It was sometime in the ’90s when Paris-based TV journalist-cameraman Christophe Prebois was travelling through Ajmer by car, with his wife and her sister. He passed by a shop, the window of which caught his eye. Its owner, Ram Chand, would, every morning, set outside the studio “some frames with plenty of pictures. It was his way of publicity, of getting clients”. The pictures seemed to Prebois, now 57, “incredibly good”. He stopped to buy photographs and kept returning to document Chand’s story.
Prebois’s first documentary Mr Ram Chand Photographer (in Hindi with English subtitles), was first shown, along with images Chand had clicked in the ’60s and ’70s, at JaipurPhoto 2018 at Hawa Mahal. The film comes to Delhi at the third edition of Habitat International Film Festival, from March 13-22. The festival will also feature last year’s award-winning world cinema and two retrospective sections — on Pedro Almodovar and 100 years of Federico Fellini. Excerpts:
Why make your first documentary on an Indian studio photographer?
I felt like I had to pay a tribute to Mr Chand’s talent. The young photographer, Sneha Trivedi, who interviews Mr Chand in the film, cinematographer Adrien Roche and editor Amrita David, all of us see photography as a means to document people’s lives. Since the first time I came to India more than 20 years ago, I’ve been documenting Indian photographers with a special interest in popular or vernacular photography and small portrait studios. I met many studio owners and learnt (some) Hindi. I also acquired studio decors and pictures when studios were closing down.
What came across as fascinating about the profession back in the day?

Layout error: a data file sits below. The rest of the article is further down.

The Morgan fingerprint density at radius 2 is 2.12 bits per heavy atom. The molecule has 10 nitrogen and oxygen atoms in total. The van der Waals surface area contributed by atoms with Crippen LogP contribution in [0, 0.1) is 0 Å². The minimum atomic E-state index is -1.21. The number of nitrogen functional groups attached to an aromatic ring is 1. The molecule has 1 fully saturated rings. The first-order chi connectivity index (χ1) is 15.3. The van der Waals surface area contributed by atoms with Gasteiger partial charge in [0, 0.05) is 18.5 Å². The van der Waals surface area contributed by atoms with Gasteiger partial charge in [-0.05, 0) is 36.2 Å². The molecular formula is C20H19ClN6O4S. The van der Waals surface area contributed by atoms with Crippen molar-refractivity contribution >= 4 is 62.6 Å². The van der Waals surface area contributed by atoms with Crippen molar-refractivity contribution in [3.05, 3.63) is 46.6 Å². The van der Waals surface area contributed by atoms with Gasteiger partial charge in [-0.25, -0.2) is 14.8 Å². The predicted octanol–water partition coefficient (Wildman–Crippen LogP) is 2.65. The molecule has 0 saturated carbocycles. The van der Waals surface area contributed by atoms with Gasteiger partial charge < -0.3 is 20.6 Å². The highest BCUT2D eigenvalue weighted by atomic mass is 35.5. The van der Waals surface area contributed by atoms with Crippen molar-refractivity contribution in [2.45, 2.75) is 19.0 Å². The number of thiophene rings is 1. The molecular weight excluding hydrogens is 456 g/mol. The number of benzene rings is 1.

I was fascinated by the technique of colouring and painting the prints. Every studio at that time bore what I thought was a slogan: “Photographer and Artist”. I thought the photographer was the artist, both at once. Then I realised it meant each and every photographer had a partner — a painter who was in-charge of painting the photos. I was interested in this mix of photography and painting. In the movie, Mr Chand speaks about the painter who did the backdrop in front of which he’d shoot his customers. This “moody painter”, as Mr Chand calls him, had designed most of Ajmer’s studios’ backdrops. Some of them are still in use, but he’s dead. I want to make a portrait of him.
Was it any different in France back then?
In France, in the ’60s, more people had a camera at home, and would document their private lives. For important milestones, like marriage, military service, religious moments, etc, they would get photographs made by a professional. In India, people would go to a photo studio not only to get portraits for official documents or for social motives but also for fun. Mr Chand speaks of ‘villagers’, who’d come once a year to Ajmer and had their portrait taken as (gun-wielding) Bollywood villains, or wearing their most beautiful dress. At the studio, Mr Chand had props, decors and ideas too. It was a place and a time to escape everyday life, to be somebody else, to be rich or famous. This peculiar experience of photography didn’t exist in France to such a playful, colourful and powerful extent.
What hurdles did you face?
The film, shot in 2017, took more than a year to complete. Year after year, I returned to meet him. It wasn’t easy as I can’t speak Hindi and he couldn’t speak French. We had to use very simple broken English. When I wanted to make the film, Mr Chand’s studio didn’t exist anymore. It had been replaced by his son Gurumuk’s business of dry-cleaning. Just convincing Mr Chand about making a movie on him was difficult. Even when we landed up with the crew, the octogenarian wouldn’t budge. It literally was ‘how to make a movie about an old and reluctant photographer?’
(The film will be screened at 6.30 pm on March 16 at India Habitat Centre)
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